Left the Parador in Santo Domingo and reached the famous bridge, that is now very modern, a little before eight. It was cloudy but not raining. By the time we had walked a kilometer there were light sprinkles. We put on the parkas primarily to get some help with the biting wind. The prevailing wind in this part of Spain is from the west. Therefore pilgrims walk into it. Never really rained all day.
The climbs were gentle but totaled around a thousand feet. They are nothing like some of our other hiking experiences. They still take it out of you but gently. Stopped for breakfast at a bar about 6 Kms out and had coffee and a pastry. Dozens of pilgrims on a similar pace. We just kept going and reached Belarado around 12:30. Not bad for 22 Kms with the wind in our face. It never rained but we only saw a couple of patches of blue that quickly disappeared.
The trail lacked interest as it ran parallel to a highway and we were accompanied by trucks most of the way. They occasionally honk for pilgrims. In the small towns with the 12th Century baptismal fonts, the churches were all locked up. We did encounter an open tourist office right on the Camino with WCs. That was a first. Did not see many of our comrades. Many English speaking folks.
Time for another comment about the Spanish Camino. It is a business for the Spanish. It has been for a thousand years. With over 100,000 hikers a year, it has become a significant business. Today a guy drove down the gravel road we were hiking on handing our water bottles with the name of the Aubergue he was promoting on the bottle. Signage becomes a big thing. The place where we are staying has a couple dozen big national flags and huge metal cut outs of modern day hikers dressed in shorts and t-shirts. Cute but troubling. Gites in France are also a business but there is a subtlety about it. It is OK. The showers are warm and the food is filling but it certainly lack French style and taste.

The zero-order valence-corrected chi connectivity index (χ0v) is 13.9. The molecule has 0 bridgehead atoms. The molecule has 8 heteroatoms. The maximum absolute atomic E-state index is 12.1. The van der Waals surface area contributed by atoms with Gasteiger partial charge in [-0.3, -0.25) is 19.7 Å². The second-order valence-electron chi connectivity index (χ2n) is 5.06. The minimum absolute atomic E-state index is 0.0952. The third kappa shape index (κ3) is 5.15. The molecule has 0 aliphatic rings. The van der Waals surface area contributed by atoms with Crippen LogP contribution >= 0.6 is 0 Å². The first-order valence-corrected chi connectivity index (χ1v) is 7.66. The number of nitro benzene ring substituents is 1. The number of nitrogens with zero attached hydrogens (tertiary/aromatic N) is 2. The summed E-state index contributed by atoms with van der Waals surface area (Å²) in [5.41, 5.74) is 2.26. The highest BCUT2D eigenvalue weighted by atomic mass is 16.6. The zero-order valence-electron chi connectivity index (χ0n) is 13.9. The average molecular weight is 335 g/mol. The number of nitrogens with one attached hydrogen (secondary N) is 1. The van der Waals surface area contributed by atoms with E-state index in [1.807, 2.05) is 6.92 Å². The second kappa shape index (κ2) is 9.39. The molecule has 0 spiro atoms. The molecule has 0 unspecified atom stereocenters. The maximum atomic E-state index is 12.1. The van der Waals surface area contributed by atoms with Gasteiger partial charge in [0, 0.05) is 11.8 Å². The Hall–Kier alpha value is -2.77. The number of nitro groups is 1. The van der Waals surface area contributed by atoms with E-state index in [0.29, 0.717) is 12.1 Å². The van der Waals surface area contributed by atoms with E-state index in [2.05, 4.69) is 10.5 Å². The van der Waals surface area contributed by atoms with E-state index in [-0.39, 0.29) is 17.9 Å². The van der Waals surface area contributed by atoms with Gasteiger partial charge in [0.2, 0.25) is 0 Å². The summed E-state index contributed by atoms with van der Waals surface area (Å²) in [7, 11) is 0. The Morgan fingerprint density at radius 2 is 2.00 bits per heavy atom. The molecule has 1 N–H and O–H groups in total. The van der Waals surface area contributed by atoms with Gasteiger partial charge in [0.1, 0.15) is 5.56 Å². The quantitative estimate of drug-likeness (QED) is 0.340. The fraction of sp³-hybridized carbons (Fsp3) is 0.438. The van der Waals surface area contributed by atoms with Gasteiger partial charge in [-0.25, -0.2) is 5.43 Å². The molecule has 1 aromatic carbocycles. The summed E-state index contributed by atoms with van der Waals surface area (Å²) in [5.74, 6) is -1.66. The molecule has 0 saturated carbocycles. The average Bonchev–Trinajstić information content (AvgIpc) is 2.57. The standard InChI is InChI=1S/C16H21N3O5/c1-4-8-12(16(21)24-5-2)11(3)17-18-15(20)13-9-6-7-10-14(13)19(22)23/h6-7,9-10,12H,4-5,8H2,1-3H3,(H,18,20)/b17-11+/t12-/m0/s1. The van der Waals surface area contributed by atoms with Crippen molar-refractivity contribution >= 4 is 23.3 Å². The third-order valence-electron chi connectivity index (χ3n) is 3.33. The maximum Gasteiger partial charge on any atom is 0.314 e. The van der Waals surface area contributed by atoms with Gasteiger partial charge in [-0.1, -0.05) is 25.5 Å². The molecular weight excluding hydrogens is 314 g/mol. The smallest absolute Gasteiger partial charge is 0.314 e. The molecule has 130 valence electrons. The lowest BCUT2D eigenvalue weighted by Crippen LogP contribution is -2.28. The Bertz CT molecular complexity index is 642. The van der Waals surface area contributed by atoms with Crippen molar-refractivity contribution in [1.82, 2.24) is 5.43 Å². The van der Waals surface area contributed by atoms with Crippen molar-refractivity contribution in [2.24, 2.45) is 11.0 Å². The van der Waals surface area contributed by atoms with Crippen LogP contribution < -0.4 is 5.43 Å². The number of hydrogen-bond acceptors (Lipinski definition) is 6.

One thing that I have noticed is that in Spain you can kind of almost enter a trance while hiking. The trails are so regular and obstacle free. Much different than France where you need to keep focused on the mud and terrain changes. We are a few days away from the Meseta that is famous for straight and almost level ground. Stuff I dreamed about in France might not be so great after all. We will see. Everyday is different.
Had a good conversation with an English couple that stayed at the Parador last night. They are also getting tired of English weather in Spain. Probably will run into them at dinner. Compared notes on hiking and the usual patter.